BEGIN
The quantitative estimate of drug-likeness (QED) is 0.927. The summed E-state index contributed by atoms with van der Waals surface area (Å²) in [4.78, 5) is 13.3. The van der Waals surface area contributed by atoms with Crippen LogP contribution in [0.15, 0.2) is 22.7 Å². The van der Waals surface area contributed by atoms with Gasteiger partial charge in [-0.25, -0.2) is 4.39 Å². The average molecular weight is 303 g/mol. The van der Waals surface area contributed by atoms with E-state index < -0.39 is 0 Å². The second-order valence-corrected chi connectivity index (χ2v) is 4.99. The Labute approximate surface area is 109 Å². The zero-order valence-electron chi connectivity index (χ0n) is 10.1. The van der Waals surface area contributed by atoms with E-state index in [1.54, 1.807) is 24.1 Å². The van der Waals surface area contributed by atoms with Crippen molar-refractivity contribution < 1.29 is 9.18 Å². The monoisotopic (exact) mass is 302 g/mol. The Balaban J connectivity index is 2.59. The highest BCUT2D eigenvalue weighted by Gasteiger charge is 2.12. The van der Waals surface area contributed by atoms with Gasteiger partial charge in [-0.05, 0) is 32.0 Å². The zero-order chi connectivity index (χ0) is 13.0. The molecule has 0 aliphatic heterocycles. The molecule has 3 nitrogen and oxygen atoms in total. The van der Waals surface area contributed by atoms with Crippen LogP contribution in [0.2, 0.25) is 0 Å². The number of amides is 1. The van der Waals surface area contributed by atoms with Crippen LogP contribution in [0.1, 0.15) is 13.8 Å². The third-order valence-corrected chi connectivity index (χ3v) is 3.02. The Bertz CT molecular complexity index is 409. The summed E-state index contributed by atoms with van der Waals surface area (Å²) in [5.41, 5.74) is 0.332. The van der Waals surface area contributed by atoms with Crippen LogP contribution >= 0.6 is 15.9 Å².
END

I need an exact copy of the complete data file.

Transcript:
The quantitative estimate of drug-likeness (QED) is 0.927. The summed E-state index contributed by atoms with van der Waals surface area (Å²) in [4.78, 5) is 13.3. The van der Waals surface area contributed by atoms with Crippen LogP contribution in [0.15, 0.2) is 22.7 Å². The van der Waals surface area contributed by atoms with Gasteiger partial charge in [-0.25, -0.2) is 4.39 Å². The average molecular weight is 303 g/mol. The van der Waals surface area contributed by atoms with E-state index < -0.39 is 0 Å². The second-order valence-corrected chi connectivity index (χ2v) is 4.99. The Labute approximate surface area is 109 Å². The zero-order valence-electron chi connectivity index (χ0n) is 10.1. The van der Waals surface area contributed by atoms with E-state index in [1.54, 1.807) is 24.1 Å². The van der Waals surface area contributed by atoms with Crippen molar-refractivity contribution < 1.29 is 9.18 Å². The monoisotopic (exact) mass is 302 g/mol. The Balaban J connectivity index is 2.59. The highest BCUT2D eigenvalue weighted by Gasteiger charge is 2.12. The van der Waals surface area contributed by atoms with Gasteiger partial charge in [-0.05, 0) is 32.0 Å². The zero-order chi connectivity index (χ0) is 13.0. The molecule has 0 aliphatic heterocycles. The molecule has 3 nitrogen and oxygen atoms in total. The van der Waals surface area contributed by atoms with Crippen LogP contribution in [0.2, 0.25) is 0 Å². The number of amides is 1. The van der Waals surface area contributed by atoms with Crippen LogP contribution in [0.1, 0.15) is 13.8 Å². The third-order valence-corrected chi connectivity index (χ3v) is 3.02. The Bertz CT molecular complexity index is 409. The summed E-state index contributed by atoms with van der Waals surface area (Å²) in [5.41, 5.74) is 0.332. The van der Waals surface area contributed by atoms with Crippen LogP contribution >= 0.6 is 15.9 Å².